Post Your Image!

This is the empowering part. Post the respectful (to yourself and the victims of Rana Plaza) image with your well researched and thought out caption to your social media account. Be sure to use the #fashrev and #whomademyclothes tag and @fash_rev and look for fashion revolution accounts for your local area.

Follow Up

You might not hear from the brand right away. You might not even hear from them this year. This doesn’t mean that you just give up.

 

Keep on asking #whomademyclothes. Send through an email to ask directly for information. When you do get in contact with a brand keep note of the people that you have spoken to. Write down their names, what day you spoke, and any personal tid-bits you might have gained about them.

An example might be that you heard from a brands communication manager who said the designer is on holidays. Leave them be until they arrive home and get back to them with a polite follow up that asks about their holidays first, acknowledges how busy they much be to be back in the office, then introduces your enquiry. Again, using this sweet (honey) approach will always get a better response than slapping a busy person in the face with an angry troll email of ‘hey you, tell me who made my clothes now’. Keep on following up in the nicest possible way until you hear from them!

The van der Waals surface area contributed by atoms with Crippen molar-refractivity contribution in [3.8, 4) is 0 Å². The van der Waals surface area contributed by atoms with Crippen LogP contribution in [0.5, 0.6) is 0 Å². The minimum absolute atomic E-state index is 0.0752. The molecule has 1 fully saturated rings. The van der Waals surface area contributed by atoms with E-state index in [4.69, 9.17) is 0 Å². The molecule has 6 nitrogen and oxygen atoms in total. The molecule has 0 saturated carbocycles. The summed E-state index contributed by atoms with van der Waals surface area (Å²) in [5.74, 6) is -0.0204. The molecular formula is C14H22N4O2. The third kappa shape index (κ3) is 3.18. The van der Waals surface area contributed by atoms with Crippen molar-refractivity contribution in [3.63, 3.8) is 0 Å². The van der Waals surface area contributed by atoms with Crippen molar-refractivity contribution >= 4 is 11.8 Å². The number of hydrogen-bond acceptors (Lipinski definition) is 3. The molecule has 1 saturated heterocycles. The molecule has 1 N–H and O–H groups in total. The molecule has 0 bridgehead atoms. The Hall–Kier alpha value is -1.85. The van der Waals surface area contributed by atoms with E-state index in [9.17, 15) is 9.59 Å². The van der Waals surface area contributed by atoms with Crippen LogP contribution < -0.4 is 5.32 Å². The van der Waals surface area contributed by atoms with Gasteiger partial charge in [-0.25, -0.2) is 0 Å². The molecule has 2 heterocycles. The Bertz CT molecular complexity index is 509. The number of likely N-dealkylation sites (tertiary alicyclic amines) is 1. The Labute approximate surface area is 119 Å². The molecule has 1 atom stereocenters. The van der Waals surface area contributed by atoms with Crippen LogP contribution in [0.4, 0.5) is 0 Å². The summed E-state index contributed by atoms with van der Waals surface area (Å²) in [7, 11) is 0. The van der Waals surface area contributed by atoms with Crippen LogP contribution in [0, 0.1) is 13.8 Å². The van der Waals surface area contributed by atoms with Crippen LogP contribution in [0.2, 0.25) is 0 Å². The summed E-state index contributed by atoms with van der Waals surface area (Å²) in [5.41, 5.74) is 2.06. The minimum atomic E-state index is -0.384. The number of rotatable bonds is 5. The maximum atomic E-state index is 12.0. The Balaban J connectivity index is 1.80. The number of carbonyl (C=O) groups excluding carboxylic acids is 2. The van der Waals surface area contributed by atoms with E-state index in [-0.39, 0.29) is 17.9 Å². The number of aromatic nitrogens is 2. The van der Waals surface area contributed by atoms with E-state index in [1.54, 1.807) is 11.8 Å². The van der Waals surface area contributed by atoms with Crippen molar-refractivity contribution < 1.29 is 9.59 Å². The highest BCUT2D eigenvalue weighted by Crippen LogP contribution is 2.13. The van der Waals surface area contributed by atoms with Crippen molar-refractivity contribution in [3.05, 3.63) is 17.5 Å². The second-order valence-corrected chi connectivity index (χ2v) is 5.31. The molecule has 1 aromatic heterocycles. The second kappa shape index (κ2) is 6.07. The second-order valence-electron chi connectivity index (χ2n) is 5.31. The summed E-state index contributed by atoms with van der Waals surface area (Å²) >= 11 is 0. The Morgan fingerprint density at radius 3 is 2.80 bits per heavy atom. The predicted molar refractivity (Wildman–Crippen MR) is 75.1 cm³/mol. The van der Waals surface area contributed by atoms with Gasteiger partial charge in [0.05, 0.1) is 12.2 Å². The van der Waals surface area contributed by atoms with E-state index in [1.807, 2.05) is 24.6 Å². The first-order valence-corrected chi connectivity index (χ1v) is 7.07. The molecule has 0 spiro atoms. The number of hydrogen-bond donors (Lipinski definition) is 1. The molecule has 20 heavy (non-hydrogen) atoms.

My Fashion Revolution Focus 2018

Keep on asking #whomademyclothes. Send through an email to ask directly for information. When you do get in contact with a brand keep note of the people that you have spoken to. Write down their names, what day you spoke, and any personal tid-bits you might have gained about them.